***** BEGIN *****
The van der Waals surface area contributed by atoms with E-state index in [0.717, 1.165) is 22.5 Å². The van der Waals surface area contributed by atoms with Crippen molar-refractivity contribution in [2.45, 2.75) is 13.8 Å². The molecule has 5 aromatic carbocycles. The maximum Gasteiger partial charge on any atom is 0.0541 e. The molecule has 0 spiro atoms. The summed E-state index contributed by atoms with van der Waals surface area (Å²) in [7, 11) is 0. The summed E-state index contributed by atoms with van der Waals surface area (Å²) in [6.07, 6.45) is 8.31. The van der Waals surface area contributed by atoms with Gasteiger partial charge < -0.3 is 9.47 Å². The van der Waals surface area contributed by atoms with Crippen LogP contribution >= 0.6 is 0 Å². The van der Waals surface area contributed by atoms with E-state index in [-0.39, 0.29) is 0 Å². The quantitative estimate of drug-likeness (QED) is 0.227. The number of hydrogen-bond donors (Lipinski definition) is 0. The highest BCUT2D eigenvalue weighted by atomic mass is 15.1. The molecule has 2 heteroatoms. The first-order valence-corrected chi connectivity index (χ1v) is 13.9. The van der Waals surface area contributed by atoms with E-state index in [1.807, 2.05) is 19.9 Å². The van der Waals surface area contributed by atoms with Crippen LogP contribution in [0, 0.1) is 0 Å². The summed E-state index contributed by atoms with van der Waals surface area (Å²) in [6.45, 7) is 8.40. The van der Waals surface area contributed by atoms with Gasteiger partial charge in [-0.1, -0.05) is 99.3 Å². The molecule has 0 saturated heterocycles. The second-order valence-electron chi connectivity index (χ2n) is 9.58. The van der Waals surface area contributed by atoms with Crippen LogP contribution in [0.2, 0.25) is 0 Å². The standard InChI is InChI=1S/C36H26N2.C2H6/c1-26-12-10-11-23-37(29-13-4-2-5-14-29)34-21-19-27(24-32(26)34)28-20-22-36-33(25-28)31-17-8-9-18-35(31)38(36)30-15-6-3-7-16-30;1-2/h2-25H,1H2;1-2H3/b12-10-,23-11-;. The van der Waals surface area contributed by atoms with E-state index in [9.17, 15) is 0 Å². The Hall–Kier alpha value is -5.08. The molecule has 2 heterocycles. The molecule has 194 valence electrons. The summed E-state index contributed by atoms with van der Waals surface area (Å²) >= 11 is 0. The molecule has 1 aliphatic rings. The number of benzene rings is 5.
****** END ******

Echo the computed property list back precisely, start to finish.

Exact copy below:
The van der Waals surface area contributed by atoms with E-state index in [0.717, 1.165) is 22.5 Å². The van der Waals surface area contributed by atoms with Crippen molar-refractivity contribution in [2.45, 2.75) is 13.8 Å². The molecule has 5 aromatic carbocycles. The maximum Gasteiger partial charge on any atom is 0.0541 e. The molecule has 0 spiro atoms. The summed E-state index contributed by atoms with van der Waals surface area (Å²) in [7, 11) is 0. The summed E-state index contributed by atoms with van der Waals surface area (Å²) in [6.07, 6.45) is 8.31. The van der Waals surface area contributed by atoms with Gasteiger partial charge < -0.3 is 9.47 Å². The van der Waals surface area contributed by atoms with Crippen LogP contribution >= 0.6 is 0 Å². The van der Waals surface area contributed by atoms with E-state index in [-0.39, 0.29) is 0 Å². The quantitative estimate of drug-likeness (QED) is 0.227. The number of hydrogen-bond donors (Lipinski definition) is 0. The highest BCUT2D eigenvalue weighted by atomic mass is 15.1. The molecule has 2 heteroatoms. The first-order valence-corrected chi connectivity index (χ1v) is 13.9. The van der Waals surface area contributed by atoms with E-state index in [1.807, 2.05) is 19.9 Å². The van der Waals surface area contributed by atoms with Crippen LogP contribution in [0, 0.1) is 0 Å². The summed E-state index contributed by atoms with van der Waals surface area (Å²) in [6.45, 7) is 8.40. The van der Waals surface area contributed by atoms with Gasteiger partial charge in [-0.1, -0.05) is 99.3 Å². The molecule has 0 saturated heterocycles. The second-order valence-electron chi connectivity index (χ2n) is 9.58. The van der Waals surface area contributed by atoms with Crippen LogP contribution in [0.2, 0.25) is 0 Å². The standard InChI is InChI=1S/C36H26N2.C2H6/c1-26-12-10-11-23-37(29-13-4-2-5-14-29)34-21-19-27(24-32(26)34)28-20-22-36-33(25-28)31-17-8-9-18-35(31)38(36)30-15-6-3-7-16-30;1-2/h2-25H,1H2;1-2H3/b12-10-,23-11-;. The van der Waals surface area contributed by atoms with E-state index in [9.17, 15) is 0 Å². The Hall–Kier alpha value is -5.08. The molecule has 2 heterocycles. The molecule has 194 valence electrons. The summed E-state index contributed by atoms with van der Waals surface area (Å²) >= 11 is 0. The molecule has 1 aliphatic rings. The number of benzene rings is 5.